Nora, in contrast, differs from Winston in a sense where she is physically unable to come to terms with the consequences of her illegal actions – directly as a result of her individuality and personal conviction being so strongly opposed to the societal expectations that have been internalised by other characters such as Torvald; she refuses to let herself internalise social expectation. This conflict caused by internalisation of societal norms is similarly demonstrated in “A Doll’s House” through Nora’s inability to confide within others; they’ve been essentially brainwashed by the norm’s society imposes; they’re products of society. This is shown through the character of Mrs. Linde, who is the epitome of the typical bourgeois woman as she happily celebrates her return to domesticity in Act Three: (Tidies the room a little and gets her hat and coat ready.) “How things change! How things change! Somebody to work for… to live for. A home to bring happiness into. Just let me get down to it.” Here her personal self is directly in sync with public expectation as she’s cleaning up while also daydreaming about her new life as a housewife. She is therefore fitting the archetype of women at the time and they “must be enduringly, incorruptly good; instinctively, infallibly wise – wise, not for self-development, but for self-renunciation” – John Ruskin, Sesame and Lilies, 1865, Part II . Her middle-class mediocrity is also in practise when she contemplates whether to expose Nora’s secrets about her illegally borrowing money as the very concept of secrecy bares too much for her; women couldn’t legally borrow money without their husband’s consent, and therefore, Nora takes out a loan illegally to pay for the treatment of his illness and doesn’t tell him for the sake of preserving his pride. This also highlights the fa?ade for both societies to appear perfect from an outwards perspective. However, the protagonist’s seemingly genuine intentions threaten this – Nora’s rebellion opposes the nuclear family and this terrifies Torvald to a point of desperation; Torvald embodies the traditional 19th century upper class man – terrified of change and attempting to uphold the image of his “perfect family” so desperately that he even asks Nora “But can’t we live here like brother and sister?” This shows the true extent of people’s internalisation of social expectations – how they blindly conform to the constricting laws that repress their individualities on a subconscious level; Torvald’s willing to forgo his intimate relationship with Nora for the sake of preserving the bourgeoise respectability. The personal conflicts with the public as individuality is being substituted for the appearance of conforming to society – thus forming the basis of the protagonist’s rebellion. Nora’s rebellion may be viewed as the obliteration of the ideal bourgeoise family, making the play an anti-capitalist allegory. This may however be the antithesis of the messages portrayed by Orwell whose is intellectually supportive but wary of communist social economic reform.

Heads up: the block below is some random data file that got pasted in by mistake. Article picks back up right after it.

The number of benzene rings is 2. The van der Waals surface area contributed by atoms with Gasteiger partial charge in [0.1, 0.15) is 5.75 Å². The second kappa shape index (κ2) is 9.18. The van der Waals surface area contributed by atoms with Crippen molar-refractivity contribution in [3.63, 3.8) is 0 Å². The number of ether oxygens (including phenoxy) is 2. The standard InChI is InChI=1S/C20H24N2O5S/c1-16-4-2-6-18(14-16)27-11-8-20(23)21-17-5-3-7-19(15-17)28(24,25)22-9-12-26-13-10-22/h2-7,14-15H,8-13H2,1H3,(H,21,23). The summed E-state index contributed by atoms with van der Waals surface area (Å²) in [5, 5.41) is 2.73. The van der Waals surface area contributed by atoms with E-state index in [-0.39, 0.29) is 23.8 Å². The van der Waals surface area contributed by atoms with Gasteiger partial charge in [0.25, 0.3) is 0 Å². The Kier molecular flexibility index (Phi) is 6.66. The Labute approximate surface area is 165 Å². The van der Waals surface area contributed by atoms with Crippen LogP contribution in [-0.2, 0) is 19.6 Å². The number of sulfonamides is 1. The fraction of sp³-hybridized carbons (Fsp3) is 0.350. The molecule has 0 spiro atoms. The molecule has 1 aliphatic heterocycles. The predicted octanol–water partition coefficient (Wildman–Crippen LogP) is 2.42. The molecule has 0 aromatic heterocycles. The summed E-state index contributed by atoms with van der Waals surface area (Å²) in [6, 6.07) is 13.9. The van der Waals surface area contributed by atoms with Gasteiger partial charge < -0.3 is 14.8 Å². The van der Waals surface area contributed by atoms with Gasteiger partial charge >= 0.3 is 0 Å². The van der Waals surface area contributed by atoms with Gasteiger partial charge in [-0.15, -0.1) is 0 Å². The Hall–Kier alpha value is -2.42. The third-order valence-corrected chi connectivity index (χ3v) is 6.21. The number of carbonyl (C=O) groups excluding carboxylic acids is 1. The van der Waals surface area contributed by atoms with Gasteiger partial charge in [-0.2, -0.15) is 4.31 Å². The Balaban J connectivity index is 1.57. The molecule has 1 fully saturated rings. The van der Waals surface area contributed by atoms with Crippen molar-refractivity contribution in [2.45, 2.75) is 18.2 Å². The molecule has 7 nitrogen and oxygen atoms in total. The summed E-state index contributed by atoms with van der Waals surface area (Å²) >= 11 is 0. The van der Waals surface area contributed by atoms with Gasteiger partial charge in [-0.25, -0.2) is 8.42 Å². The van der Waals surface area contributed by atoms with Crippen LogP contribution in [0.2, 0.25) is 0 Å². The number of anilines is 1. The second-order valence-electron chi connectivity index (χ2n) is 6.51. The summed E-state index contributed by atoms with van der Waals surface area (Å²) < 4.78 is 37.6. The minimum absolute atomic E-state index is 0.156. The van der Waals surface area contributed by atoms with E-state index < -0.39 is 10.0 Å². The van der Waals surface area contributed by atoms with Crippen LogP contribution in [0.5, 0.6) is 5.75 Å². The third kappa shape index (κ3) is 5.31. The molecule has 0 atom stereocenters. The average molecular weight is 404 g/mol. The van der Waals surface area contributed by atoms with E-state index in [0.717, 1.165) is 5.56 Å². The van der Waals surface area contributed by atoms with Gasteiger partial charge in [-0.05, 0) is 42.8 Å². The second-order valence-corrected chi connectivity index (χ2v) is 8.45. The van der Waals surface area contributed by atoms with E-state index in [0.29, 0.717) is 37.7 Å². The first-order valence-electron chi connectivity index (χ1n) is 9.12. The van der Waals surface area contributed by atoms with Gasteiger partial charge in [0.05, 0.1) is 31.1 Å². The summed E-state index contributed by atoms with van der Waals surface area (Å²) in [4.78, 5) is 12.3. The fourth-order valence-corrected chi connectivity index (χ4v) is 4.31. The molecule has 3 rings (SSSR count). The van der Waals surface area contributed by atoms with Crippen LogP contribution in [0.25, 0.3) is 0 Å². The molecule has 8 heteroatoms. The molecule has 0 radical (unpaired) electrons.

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The protagonist’s personal convictions are conflicting with society in both texts; rebellion becomes the only way to maintain their sense of private self. The dichotomy between Winston and the public lies in his private self-opposing social expectation and being victimised as a result. His rebellion seems predestined to fail as the contemporaneous reader can immediately identify that Winston doesn’t conform to societal gender norms; traditionally, men are expected to be strong, fearless, and heroic – this is especially the case post-WWII where men were brave, selfless warriors. Winston diametrically opposes this as he is a fearful, cowardly character by nature; he is demonstrated this way to the reader when he is reluctant and afraid to defend himself against a female attacker. “He abandoned the idea immediately, because even the thought of making any physical effort was unbearable. He could not run, he could not strike a blow. Besides, she was young and lusty and would defend herself”. This character defining moment conveys to the reader that, from the beginning, Winston isn’t adequate to rebel the fashion that he intends. Critics have acknowledged this deliberate flaw in Winston as “He was a weak creature who was born to be victimised” – John Atkins, 1954 . Therefore, it’s to no surprise to the reader that he ultimately fails; his rebellion is ultimately his hamartia as his character simply isn’t apt to rebel against the totalitarian society that he’s in conflict with.